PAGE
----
Apple CEO Tim Cook makes surprise visit to Reno

  • Apple CEO Tim Cook makes surprise visit to Reno

Apple CEO Tim Cook makes surprise visit to Reno

If those on the left still think President Trump is insane it's time to get their own an appointment with a psychiatrist post haste.

Apple announced Wednesday that its investment in the American economy would be more than $350 billion over the next five years.

Trump, insane? Yeah, like a fox.

The combination of these new investments and its existing spending plans, which amount to $55 billion in 2018, means that it expects to directly contribute more than $350 billion to the us economy in the next five years.

The new tax law is a great deal for Apple and its shareholders.

And why do you think Apple has chosen this route? Toyota has been one of the biggest corporate investors in American resources in recent years, including a new North American headquarters building in Plano, Texas, and a just-announced plant that Toyota will build a new car-assembly plant with Mazda in Alabama. Cook also believes that a company like Apple could only have been founded in America and they have a responsibility to give back to the country, "one of the ways to do that is to create jobs", said Cook.

"We are proud to be doing our part here in downtown with the impressive redevelopment efforts underway", said Cook. Could that perchance be the motivating factor? The company refused to bring back its cash to the US under the old tax code saying the tax penalty would be too high.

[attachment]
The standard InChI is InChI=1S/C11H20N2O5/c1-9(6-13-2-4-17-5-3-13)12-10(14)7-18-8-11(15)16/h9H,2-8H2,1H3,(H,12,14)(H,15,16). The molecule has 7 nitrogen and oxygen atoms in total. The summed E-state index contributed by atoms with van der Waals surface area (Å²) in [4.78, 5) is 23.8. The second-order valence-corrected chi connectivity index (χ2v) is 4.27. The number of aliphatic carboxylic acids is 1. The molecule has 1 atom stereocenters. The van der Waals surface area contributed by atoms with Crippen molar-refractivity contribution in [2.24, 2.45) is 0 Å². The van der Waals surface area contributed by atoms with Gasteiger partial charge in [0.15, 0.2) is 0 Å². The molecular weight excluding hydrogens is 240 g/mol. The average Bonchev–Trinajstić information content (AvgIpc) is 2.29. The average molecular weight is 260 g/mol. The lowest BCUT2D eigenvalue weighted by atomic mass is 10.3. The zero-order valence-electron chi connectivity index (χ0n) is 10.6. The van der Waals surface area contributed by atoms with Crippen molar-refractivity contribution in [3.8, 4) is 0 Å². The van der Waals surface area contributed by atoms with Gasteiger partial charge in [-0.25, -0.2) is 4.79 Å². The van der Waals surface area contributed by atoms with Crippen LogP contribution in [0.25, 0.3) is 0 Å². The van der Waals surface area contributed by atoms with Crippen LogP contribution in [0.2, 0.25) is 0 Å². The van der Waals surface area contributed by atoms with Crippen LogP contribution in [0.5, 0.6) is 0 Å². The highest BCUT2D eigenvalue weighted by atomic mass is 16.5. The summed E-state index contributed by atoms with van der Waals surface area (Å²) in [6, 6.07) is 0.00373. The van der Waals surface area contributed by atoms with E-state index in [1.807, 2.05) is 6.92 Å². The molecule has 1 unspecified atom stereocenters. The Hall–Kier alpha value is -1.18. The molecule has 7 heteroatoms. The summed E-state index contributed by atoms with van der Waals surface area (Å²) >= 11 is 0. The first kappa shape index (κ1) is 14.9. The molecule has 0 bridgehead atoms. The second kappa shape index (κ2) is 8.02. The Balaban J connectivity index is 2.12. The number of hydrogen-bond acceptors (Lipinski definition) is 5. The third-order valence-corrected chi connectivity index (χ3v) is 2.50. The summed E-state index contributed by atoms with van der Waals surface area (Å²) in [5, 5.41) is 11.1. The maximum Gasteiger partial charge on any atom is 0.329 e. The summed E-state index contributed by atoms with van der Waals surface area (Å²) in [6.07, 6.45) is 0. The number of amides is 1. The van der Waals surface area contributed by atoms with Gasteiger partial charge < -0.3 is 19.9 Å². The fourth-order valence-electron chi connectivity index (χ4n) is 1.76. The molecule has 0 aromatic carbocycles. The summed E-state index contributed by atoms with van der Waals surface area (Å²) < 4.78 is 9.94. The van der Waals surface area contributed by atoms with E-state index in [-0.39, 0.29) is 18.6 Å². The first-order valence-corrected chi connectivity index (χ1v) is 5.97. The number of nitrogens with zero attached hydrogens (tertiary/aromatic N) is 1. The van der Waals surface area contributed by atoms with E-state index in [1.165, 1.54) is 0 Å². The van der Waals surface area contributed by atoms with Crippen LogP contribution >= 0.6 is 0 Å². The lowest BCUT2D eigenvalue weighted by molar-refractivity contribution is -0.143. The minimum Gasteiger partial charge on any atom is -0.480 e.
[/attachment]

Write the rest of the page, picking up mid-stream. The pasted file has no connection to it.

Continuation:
Apple has more money than they know what to do with.

Greif, however, expressed doubt about a wave of stock buybacks this time, noting that stocks are now trading at or near record highs.

From aerospace giant Boeing to retail behemoth Walmart, companies have made prominent pledges to give employees one-time bonuses or even wage boosts, and have attributed them to the tax cuts' liberating effects. New York Times economics writer Nelson Schwartz wrote in May 2016 that large companies were unlikely to respond to Trump's jaw-boning if he managed to become president - a prospect the smart set considered equally unlikely.

What we see happening with companies like Apple is what the president repeatedly said would happen. Like Apple, these companies gambled that Congress would, as it did in 2004, eventually offer a special low tax rate on these profits.

According to job review website Glassdoor, the average Apple engineer gets paid $142,031.